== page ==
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Pompe disease is caused by an inherited deficiency of acid α-glucosidase (GAA), a lysosomal enzyme that catalyzes the breakdown of glycogen to glucose. In the absence of GAA, enlarged, glycogen-laden lysosomes accumulate in multiple tissues, although the major clinical manifestations are seen in cardiac and skeletal muscle. For many years, it was believed that the rupture of glycogen-filled lysosomes was the major cause of the profound muscle damage observed in patients with Pompe disease. Here, we present evidence that a failure of productive autophagy in muscle tissue contributes strongly to disease pathology in both patients with Pompe disease and GAA-knockout mice. In the GAA-knockout mouse model, progressive accumulation of autophagic vesicles is restricted to Type II-rich muscle fibers. Not only does this build-up of autophagosomes disrupt the contractile apparatus in the muscle fibers, it also interferes with enzyme replacement therapy by acting as a sink for the recombinant enzyme and preventing its efficient delivery to the lysosomes. Our data indicate that a re-examination of the presumed pathological mechanism in Pompe disease is necessary, and suggest that successful treatment of patients with Pompe disease will require consideration of the dramatic failure of autophagy that occurs in this disease.
Pompe disease is caused by an inherited deficiency of the lysosomal enzyme acid α-glucosidase (GAA) [Hirschhorn and Reuser 2001]. This enzyme degrades glycogen to glucose in lysosomes, and its deficiency results in the accumulation of lysosomal glycogen in multiple tissues. Pompe disease is a systemic disorder, but the symptoms are mainly due to skeletal and cardiac muscle involvement [Hirschhorn and Reuser 2001]. There is, however, extreme clinical and genetic heterogeneity, with more than 300 variants identified to date (see www.pompecenter.nl). It is also the only lysosomal storage disease in which muscle is the primary target of enzyme replacement therapy (ERT). In 2006, a Chinese hamster ovary-derived form of recombinant human GAA (rhGAA), alglucosidase-α (Myozyme®, Genzyme Corporation, Framingham, MA, USA), became available for patients, making Pompe disease the first inherited muscle disorder to be treated by ERT.
Pompe disease has been studied extensively in the past decades, but it is still unclear how the primary defect – glycogen storage in enlarged lysosomes – leads to profound destruction of skeletal muscle. The prevailing view of pathogenesis, which was put forward more than 20 years ago, is that lysosomes in muscle cells have little space to expand; thus, muscle damage occurs when glycogen-loaded lysosomes are subjected to mechanical stress, leading to membrane rupture [Griffin 1984]. In the last couple of years we have gathered considerable evidence that this view of the pathology is incomplete. The majority of the findings presented here were obtained while studying the effect of ERT in our mouse model of the disease.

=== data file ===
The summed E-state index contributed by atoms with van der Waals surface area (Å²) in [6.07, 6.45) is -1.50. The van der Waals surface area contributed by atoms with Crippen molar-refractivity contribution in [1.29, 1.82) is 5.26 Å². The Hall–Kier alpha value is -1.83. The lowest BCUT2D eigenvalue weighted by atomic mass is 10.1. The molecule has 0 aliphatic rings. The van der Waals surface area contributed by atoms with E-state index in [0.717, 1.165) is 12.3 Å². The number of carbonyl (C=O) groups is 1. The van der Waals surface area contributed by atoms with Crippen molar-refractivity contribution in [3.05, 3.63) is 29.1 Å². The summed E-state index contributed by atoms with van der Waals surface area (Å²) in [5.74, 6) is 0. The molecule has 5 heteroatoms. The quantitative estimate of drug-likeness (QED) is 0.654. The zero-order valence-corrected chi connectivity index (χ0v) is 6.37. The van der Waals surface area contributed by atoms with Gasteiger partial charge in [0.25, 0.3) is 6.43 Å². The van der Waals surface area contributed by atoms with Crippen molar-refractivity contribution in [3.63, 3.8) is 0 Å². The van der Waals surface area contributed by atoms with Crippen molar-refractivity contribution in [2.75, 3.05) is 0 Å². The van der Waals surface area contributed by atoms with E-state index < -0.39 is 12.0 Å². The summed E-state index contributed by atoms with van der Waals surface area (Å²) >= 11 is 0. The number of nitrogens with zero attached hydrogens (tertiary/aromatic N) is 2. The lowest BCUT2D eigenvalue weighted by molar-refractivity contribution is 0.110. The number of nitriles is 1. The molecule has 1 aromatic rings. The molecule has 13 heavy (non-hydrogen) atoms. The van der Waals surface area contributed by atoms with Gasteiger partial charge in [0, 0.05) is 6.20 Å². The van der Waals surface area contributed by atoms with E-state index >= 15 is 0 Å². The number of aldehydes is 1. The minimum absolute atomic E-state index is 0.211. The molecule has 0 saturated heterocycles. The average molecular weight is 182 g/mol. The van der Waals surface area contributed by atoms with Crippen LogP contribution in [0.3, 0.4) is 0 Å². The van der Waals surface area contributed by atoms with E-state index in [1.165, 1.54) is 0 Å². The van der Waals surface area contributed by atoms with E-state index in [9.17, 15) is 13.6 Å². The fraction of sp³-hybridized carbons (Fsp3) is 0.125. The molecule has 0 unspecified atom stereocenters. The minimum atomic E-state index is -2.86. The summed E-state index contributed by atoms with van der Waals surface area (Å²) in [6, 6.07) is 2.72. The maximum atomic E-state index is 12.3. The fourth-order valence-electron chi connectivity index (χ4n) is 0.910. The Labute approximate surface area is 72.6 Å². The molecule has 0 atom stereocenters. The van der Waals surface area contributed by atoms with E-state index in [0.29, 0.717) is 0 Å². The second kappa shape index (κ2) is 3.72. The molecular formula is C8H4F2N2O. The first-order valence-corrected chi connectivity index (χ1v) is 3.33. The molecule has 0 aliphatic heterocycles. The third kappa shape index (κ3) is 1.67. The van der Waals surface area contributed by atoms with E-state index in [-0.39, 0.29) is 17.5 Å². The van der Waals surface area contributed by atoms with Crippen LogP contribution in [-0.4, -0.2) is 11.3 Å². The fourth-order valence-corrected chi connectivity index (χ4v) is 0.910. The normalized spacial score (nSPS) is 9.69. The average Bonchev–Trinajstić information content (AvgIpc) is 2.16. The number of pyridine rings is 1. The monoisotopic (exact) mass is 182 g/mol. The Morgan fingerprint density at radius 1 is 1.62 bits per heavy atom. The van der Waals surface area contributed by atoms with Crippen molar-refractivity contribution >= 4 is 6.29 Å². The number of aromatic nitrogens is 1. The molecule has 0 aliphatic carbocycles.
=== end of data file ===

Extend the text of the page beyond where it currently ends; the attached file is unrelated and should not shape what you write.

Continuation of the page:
ERT takes advantage of the fact that in normal cells a small fraction of newly synthesized lysosomal enzymes is secreted. The majority of secreted lysosomal enzymes can be taken up from the extracellular space by cation-independent mannose-6-phosphate receptor (CI-MPR)-mediated endocytosis and delivered to lysosomes [Ghosh et al. 2003, Kornfeld 1992]. In patients with Pompe disease, the missing enzyme is delivered as a mannose-6-phosphate-tagged precursor that binds to the CI-MPR on the plasma membrane and enters the cell in clathrin-coated vesicles. From this point on, the enzyme undergoes stepwise proteolytic processing/activation as it passes through the endocytic pathway. The receptor-enzyme complex traffics through early endosomes to late endosomes, where the complex dissociates at the acidic pH. The receptor recycles back to the plasma membrane and the enzyme is delivered to the lysosomes, where it is converted to its mature form and catalyzes the breakdown of accumulated glycogen [Moreland et al. 2005, Wisselaar et al. 1993].
In clinical trials in infants and in laboratory trials using our GAA-knockout mice, treatment with rhGAA successfully reversed cardiac abnormalities [Amalfitano et al. 2001, Kishnani et al. 2006, 2007, Raben et al. 2003, 2005, Van den Hout et al. 2000, 2004]. The situation in skeletal muscle, however, was more complicated. In mice, it was quickly apparent that glycolytic, fast-twitch Type II skeletal muscle fibers (particularly Type IIb) responded poorly to therapy. After months of treatment with high dosages of rhGAA, we observed only a very modest glycogen reduction in Type II fibers. On the other hand, glycogen was cleared very efficiently from oxidative, slow-twitch Type I fibers. The poor response of Type II muscle fibers to therapy is puzzling because in untreated animals, Type II fibers accumulate significantly less glycogen than cardiac or Type I fibers. We noted lower levels of trafficking proteins (including CI-MPR, clathrin and adaptor protein-2) in Type II-rich muscle than in Type I-rich muscle, suggesting that rhGAA uptake and delivery might be less efficient in the therapy-resistant fibers [Raben et al. 2003, 2005]. The elephant in the room, however, was the presence of large autophagic areas in Type II fibers.